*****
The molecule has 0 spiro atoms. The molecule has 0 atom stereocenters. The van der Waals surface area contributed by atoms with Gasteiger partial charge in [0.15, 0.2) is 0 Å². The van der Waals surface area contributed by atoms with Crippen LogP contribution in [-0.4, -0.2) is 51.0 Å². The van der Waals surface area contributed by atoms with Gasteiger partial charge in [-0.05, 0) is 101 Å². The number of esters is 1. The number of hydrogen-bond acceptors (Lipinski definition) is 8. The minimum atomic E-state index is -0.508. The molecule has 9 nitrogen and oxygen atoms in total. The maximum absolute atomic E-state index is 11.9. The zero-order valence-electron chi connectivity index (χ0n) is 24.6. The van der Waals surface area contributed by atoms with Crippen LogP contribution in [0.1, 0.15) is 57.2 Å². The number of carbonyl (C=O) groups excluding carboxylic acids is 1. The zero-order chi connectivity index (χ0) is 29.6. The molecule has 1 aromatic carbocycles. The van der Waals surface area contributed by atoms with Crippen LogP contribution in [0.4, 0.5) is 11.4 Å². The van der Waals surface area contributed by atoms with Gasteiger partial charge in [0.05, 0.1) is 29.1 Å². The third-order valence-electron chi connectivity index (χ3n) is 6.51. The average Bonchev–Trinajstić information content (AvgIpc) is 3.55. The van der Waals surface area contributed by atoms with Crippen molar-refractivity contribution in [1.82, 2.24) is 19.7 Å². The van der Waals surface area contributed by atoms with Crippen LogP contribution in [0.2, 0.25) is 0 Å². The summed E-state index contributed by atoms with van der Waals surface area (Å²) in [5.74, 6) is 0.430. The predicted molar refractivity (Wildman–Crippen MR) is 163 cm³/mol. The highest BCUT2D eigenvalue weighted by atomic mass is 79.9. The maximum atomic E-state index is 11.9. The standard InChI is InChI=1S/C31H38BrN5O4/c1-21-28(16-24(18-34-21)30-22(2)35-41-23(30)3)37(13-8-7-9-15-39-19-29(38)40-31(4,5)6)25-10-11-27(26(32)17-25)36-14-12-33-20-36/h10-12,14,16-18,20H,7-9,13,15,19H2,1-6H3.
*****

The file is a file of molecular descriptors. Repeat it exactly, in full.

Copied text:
The molecule has 0 spiro atoms. The molecule has 0 atom stereocenters. The van der Waals surface area contributed by atoms with Gasteiger partial charge in [0.15, 0.2) is 0 Å². The van der Waals surface area contributed by atoms with Crippen LogP contribution in [-0.4, -0.2) is 51.0 Å². The van der Waals surface area contributed by atoms with Gasteiger partial charge in [-0.05, 0) is 101 Å². The number of esters is 1. The number of hydrogen-bond acceptors (Lipinski definition) is 8. The minimum atomic E-state index is -0.508. The molecule has 9 nitrogen and oxygen atoms in total. The maximum absolute atomic E-state index is 11.9. The zero-order valence-electron chi connectivity index (χ0n) is 24.6. The van der Waals surface area contributed by atoms with Crippen LogP contribution in [0.1, 0.15) is 57.2 Å². The number of carbonyl (C=O) groups excluding carboxylic acids is 1. The zero-order chi connectivity index (χ0) is 29.6. The molecule has 1 aromatic carbocycles. The van der Waals surface area contributed by atoms with Crippen LogP contribution in [0.4, 0.5) is 11.4 Å². The van der Waals surface area contributed by atoms with Gasteiger partial charge in [0.05, 0.1) is 29.1 Å². The third-order valence-electron chi connectivity index (χ3n) is 6.51. The average Bonchev–Trinajstić information content (AvgIpc) is 3.55. The van der Waals surface area contributed by atoms with Crippen molar-refractivity contribution in [1.82, 2.24) is 19.7 Å². The van der Waals surface area contributed by atoms with Crippen LogP contribution in [0.2, 0.25) is 0 Å². The summed E-state index contributed by atoms with van der Waals surface area (Å²) in [5.74, 6) is 0.430. The predicted molar refractivity (Wildman–Crippen MR) is 163 cm³/mol. The highest BCUT2D eigenvalue weighted by atomic mass is 79.9. The maximum atomic E-state index is 11.9. The standard InChI is InChI=1S/C31H38BrN5O4/c1-21-28(16-24(18-34-21)30-22(2)35-41-23(30)3)37(13-8-7-9-15-39-19-29(38)40-31(4,5)6)25-10-11-27(26(32)17-25)36-14-12-33-20-36/h10-12,14,16-18,20H,7-9,13,15,19H2,1-6H3.